Articles | Volume 20, issue 8
https://doi.org/10.5194/acp-20-4809-2020
https://doi.org/10.5194/acp-20-4809-2020
Review article
 | Highlight paper
 | 
24 Apr 2020
Review article | Highlight paper |  | 24 Apr 2020

The acidity of atmospheric particles and clouds

Havala O. T. Pye, Athanasios Nenes, Becky Alexander, Andrew P. Ault, Mary C. Barth, Simon L. Clegg, Jeffrey L. Collett Jr., Kathleen M. Fahey, Christopher J. Hennigan, Hartmut Herrmann, Maria Kanakidou, James T. Kelly, I-Ting Ku, V. Faye McNeill, Nicole Riemer, Thomas Schaefer, Guoliang Shi, Andreas Tilgner, John T. Walker, Tao Wang, Rodney Weber, Jia Xing, Rahul A. Zaveri, and Andreas Zuend

Viewed

Total article views: 18,238 (including HTML, PDF, and XML)
HTML PDF XML Total Supplement BibTeX EndNote
13,503 4,521 214 18,238 943 112 326
  • HTML: 13,503
  • PDF: 4,521
  • XML: 214
  • Total: 18,238
  • Supplement: 943
  • BibTeX: 112
  • EndNote: 326
Views and downloads (calculated since 18 Oct 2019)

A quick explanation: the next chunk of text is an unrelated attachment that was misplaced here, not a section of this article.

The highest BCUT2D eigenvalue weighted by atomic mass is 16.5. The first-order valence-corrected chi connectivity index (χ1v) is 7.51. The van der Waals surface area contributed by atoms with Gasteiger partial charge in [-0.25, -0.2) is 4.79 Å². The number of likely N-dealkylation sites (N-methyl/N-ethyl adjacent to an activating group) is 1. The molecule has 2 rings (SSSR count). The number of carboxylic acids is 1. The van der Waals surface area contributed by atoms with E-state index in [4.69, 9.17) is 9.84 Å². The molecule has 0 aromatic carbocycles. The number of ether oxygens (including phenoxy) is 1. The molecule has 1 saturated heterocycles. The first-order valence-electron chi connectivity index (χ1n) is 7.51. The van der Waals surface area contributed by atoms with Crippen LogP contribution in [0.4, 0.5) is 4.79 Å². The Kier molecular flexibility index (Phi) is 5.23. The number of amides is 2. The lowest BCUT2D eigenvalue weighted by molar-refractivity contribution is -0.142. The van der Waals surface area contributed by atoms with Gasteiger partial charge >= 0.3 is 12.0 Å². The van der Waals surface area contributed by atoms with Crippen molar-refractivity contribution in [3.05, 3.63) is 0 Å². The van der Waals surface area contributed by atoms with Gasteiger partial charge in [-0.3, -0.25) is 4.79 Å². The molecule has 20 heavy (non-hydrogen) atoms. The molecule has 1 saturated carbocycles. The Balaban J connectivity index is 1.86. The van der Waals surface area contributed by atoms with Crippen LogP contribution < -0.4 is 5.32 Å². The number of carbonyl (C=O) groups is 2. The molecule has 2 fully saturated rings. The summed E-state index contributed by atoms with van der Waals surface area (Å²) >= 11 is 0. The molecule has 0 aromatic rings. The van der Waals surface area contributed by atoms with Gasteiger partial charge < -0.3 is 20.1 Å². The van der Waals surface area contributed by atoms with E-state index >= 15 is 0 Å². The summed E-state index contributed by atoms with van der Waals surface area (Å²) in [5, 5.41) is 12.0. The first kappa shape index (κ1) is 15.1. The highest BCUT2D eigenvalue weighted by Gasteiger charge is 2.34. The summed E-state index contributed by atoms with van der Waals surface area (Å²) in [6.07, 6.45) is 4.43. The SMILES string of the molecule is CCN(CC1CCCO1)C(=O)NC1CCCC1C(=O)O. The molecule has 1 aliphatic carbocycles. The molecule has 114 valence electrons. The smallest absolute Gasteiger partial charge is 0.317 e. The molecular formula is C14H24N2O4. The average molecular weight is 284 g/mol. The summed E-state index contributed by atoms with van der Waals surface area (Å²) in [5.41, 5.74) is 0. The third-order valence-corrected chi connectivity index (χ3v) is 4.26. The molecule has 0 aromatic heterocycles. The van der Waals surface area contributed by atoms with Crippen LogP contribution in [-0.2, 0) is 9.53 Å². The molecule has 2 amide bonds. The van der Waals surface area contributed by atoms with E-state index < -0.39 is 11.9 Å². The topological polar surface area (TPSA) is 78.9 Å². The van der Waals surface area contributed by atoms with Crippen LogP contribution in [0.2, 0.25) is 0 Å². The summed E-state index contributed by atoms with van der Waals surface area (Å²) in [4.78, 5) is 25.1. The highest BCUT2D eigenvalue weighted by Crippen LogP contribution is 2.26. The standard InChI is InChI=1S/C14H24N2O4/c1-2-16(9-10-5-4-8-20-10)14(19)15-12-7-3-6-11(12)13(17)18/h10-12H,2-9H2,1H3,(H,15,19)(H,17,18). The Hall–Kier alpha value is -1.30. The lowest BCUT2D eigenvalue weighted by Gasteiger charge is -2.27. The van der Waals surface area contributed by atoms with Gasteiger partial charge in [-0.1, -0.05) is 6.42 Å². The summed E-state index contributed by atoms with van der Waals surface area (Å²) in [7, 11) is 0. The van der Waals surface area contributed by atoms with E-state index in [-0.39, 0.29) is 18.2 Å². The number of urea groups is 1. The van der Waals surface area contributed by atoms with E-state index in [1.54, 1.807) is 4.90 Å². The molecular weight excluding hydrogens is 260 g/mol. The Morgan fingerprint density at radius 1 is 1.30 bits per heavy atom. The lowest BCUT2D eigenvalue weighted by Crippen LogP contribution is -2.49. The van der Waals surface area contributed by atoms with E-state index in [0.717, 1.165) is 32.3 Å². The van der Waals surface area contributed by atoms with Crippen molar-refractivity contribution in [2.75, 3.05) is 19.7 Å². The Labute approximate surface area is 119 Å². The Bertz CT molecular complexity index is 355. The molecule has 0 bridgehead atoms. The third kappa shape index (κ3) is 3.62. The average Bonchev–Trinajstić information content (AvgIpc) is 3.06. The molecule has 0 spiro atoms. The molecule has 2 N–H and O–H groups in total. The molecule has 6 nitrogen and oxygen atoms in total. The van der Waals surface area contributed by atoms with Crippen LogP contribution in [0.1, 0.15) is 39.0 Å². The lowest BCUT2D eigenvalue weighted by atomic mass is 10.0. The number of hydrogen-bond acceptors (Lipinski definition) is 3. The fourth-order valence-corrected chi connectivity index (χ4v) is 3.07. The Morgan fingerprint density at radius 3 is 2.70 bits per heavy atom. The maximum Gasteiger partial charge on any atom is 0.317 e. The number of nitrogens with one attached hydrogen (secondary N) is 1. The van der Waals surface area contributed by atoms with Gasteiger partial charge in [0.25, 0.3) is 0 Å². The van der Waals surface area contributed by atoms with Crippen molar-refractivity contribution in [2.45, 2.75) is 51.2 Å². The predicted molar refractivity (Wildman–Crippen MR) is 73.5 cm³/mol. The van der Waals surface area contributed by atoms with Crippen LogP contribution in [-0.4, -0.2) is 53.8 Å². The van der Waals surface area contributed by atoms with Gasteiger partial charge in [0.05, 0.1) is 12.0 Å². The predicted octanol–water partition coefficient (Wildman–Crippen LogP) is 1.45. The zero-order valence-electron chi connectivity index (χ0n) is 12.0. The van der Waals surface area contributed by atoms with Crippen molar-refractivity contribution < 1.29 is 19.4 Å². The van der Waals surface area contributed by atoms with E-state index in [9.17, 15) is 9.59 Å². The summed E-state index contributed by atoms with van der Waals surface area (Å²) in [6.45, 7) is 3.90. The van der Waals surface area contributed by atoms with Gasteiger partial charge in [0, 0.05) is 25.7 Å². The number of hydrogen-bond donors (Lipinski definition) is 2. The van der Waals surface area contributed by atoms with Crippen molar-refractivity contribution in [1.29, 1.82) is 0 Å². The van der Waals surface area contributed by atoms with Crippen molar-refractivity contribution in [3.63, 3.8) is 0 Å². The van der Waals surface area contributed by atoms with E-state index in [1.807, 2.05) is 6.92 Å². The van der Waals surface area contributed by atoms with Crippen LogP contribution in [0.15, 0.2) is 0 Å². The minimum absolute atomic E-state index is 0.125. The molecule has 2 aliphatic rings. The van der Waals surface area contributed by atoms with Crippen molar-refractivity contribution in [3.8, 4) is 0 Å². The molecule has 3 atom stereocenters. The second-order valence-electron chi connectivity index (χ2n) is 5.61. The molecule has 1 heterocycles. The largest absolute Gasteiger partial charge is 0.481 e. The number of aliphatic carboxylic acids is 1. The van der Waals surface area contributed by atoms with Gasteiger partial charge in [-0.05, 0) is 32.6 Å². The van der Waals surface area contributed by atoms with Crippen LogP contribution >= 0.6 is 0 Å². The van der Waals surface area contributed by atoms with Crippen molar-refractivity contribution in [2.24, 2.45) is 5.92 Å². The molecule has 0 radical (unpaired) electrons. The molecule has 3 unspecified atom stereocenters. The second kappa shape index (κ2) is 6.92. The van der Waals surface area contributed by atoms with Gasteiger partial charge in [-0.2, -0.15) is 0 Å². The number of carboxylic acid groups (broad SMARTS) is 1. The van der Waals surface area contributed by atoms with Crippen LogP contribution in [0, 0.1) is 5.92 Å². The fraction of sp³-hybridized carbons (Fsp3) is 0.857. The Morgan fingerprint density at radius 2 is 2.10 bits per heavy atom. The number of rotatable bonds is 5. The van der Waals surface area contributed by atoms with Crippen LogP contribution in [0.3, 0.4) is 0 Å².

Cumulative views and downloads (calculated since 18 Oct 2019)

Viewed (geographical distribution)

Total article views: 18,238 (including HTML, PDF, and XML) Thereof 17,620 with geography defined and 618 with unknown origin.
Country # Views %
  • 1
1
 
 
 
 

Cited

Latest update: 20 May 2024
Short summary
Acid rain is recognized for its impacts on human health and ecosystems, and programs to mitigate these effects have had implications for atmospheric acidity. Historical measurements indicate that cloud and fog droplet acidity has changed in recent decades in response to controls on emissions from human activity, while the limited trend data for suspended particles indicate acidity may be relatively constant. This review synthesizes knowledge on the acidity of atmospheric particles and clouds.
Altmetrics
Final-revised paper
Preprint